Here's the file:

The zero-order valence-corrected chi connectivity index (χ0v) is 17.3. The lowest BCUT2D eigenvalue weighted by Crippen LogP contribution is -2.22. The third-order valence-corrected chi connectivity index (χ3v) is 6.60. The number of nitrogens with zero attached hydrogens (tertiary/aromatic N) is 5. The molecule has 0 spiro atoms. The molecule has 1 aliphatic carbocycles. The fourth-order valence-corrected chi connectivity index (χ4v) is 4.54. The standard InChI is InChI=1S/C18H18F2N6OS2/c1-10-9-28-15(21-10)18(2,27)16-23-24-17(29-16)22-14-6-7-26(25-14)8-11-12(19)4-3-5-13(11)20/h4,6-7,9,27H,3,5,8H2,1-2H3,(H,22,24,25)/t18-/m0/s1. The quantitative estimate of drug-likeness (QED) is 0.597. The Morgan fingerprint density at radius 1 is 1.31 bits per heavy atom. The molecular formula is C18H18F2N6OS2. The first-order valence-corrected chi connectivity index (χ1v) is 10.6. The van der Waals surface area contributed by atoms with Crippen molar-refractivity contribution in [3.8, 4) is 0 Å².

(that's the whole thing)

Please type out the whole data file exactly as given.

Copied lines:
The zero-order valence-corrected chi connectivity index (χ0v) is 17.3. The lowest BCUT2D eigenvalue weighted by Crippen LogP contribution is -2.22. The third-order valence-corrected chi connectivity index (χ3v) is 6.60. The number of nitrogens with zero attached hydrogens (tertiary/aromatic N) is 5. The molecule has 0 spiro atoms. The molecule has 1 aliphatic carbocycles. The fourth-order valence-corrected chi connectivity index (χ4v) is 4.54. The standard InChI is InChI=1S/C18H18F2N6OS2/c1-10-9-28-15(21-10)18(2,27)16-23-24-17(29-16)22-14-6-7-26(25-14)8-11-12(19)4-3-5-13(11)20/h4,6-7,9,27H,3,5,8H2,1-2H3,(H,22,24,25)/t18-/m0/s1. The quantitative estimate of drug-likeness (QED) is 0.597. The Morgan fingerprint density at radius 1 is 1.31 bits per heavy atom. The molecular formula is C18H18F2N6OS2. The first-order valence-corrected chi connectivity index (χ1v) is 10.6. The van der Waals surface area contributed by atoms with Crippen molar-refractivity contribution in [3.8, 4) is 0 Å².